HopeKeepers Magazine Writers Guidelines
from the Editor!
Please read the writers guidelines carefully and your query/submission
is much more likely to be accepted. It seems obvious, but
about 75% of the submissions I receive do not fit what we
are looking for and it's because the guidelines were not read.
is a magazine of Rest Ministries, Inc., that is published
four times per year. We are CURRENTLY DIGITAL ONLY.
serves people who live with chronic illness or pain. Our
foundation is the Christian faith and the articles provide
practical, Biblical encouragement and inspiration as well
as tools to be a good advocate for one's healthcare.
hope to eventually get back to our 5 3/8 x 8 3/8 inches,
glossy, color. We do accept advertising.
circulation is around 2200 for full subscriptions, 5000+
for online in a condensed version.
Readers: Writers should keep in mind that they are writing
for a diverse group of people: men and women, all ages from
17 to 90 (most in 40-50's), married and single, full-time
employed to bedridden, wealthy to extremely poor, and those
with a strong faith to non-believers. Illnesses are very diverse;
articles should not be about a specific illness-most of our
audience would not be able to relate with that particular
Style: HopeKeepers has been described as "a letter
from a friend" and "a hug from God." Articles
should be written in an upbeat, personal tone about how to
cope with and thrive during the day-to-day issues of living
with illness/pain, using Scripture to validate the point.
Please read the magazine carefully before submitting materials.
Some short articles are secular, and articles have a side
bar that reflects on scriptures, etc. The magazine is "non-believer-friendly,"
as it is available in many public locations and we hope non-believers
will find it interesting and comforting, as it addresses their
health concerns. Articles should refrain from using language
that assumes a reader's familiarity with Christian or church-oriented
Editorial Needs: Articles should be of subject matter
that "can't be missed." Your title should be able
to be on the cover page and motivate someone pick it up, whether
at a church or a doctors' waiting room. We are a CONSUMER
magazine, not an "about our ministry publication."
It should contain real-life anecdotes from yourself or others,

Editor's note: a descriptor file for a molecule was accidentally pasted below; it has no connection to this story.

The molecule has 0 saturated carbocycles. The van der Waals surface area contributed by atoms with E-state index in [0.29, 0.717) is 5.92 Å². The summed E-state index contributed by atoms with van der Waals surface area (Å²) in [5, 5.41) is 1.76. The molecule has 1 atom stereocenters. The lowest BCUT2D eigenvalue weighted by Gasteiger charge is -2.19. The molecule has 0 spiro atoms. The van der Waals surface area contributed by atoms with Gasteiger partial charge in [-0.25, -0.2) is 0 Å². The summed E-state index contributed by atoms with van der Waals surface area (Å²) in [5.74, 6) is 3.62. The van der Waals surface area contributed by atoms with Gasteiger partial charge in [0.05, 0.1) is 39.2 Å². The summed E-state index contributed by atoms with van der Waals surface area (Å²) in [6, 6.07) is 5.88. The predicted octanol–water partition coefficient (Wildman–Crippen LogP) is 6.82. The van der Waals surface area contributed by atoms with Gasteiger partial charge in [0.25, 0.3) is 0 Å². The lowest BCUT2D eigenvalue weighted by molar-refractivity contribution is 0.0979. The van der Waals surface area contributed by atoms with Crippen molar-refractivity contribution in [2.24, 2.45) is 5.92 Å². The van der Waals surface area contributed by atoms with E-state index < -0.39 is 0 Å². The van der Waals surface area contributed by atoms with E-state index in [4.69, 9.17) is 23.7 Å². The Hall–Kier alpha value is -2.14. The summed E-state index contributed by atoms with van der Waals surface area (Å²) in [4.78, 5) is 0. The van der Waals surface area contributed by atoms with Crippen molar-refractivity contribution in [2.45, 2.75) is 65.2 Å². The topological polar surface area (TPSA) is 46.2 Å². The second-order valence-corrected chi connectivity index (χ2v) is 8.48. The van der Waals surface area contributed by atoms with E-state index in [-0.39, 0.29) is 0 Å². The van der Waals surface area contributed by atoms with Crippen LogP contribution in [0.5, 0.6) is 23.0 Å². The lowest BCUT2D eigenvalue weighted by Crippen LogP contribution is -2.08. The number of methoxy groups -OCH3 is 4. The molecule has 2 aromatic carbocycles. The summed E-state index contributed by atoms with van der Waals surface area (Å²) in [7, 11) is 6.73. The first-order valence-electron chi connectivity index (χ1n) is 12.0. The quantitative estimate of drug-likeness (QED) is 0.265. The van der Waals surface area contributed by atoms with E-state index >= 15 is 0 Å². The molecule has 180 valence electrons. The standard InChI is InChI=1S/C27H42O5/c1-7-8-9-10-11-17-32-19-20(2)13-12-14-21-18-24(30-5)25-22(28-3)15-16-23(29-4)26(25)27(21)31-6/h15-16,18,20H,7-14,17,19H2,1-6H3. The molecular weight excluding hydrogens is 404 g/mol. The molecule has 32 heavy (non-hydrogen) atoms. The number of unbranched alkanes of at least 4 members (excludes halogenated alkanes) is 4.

as well as quotes/advice from noted Christian professionals.
Statistics and research need to be referenced.
looking for articles that are not available in any other publication
and that will make a subscriber hang onto their copy for years
to use as reference and encouragement.
include: Celebrity interviews, "Yoga and Christianity:
Where Does it Cross the Line?" "Our Doctors: How
to Pray for Them, Not Just Pay for Them," "6 Ways
I Used My Illness to Witness This Week," "Mommy,
are You Sick Again?"
best way to know our needs is to look at the cover articles
on a magazine like Good Housekeeping, add the illness and
Christian slant to it.
personal experiences, from going on a cruise to going to a
pain clinic, are also desired. Our topics are diverse, with
a chronic illness/Christian perspective: family, parenting,
friendship, marriage, health, single life, finances, medical,
Christian living, fitness, alternative medicine, household,
may share their experience of living with illness/pain, what
they have learned, wrapping the article up with Scripture
and encouragement for others to "keep fighting the fight
Note: If you write about your experience of being diagnosed
with an illness, refrain from giving details of the medical
procedures, doctor's visits and rehab experience. Rather briefly
explain the circumstance and then write about your feelings,
struggles, how you found hope, etc. Be specific-what worked,
what didn't. Don't vaguely say "and then God changed
" How? Dig deep into your experience
for something God taught you and explain how. The article
should have an obvious point, other than just sharing your
experience. Remember, your experience is likely not unique-your
emotions regarding the circumstances are. Express them! Effective
organization of ideas is important. Your title must be a "grabber!"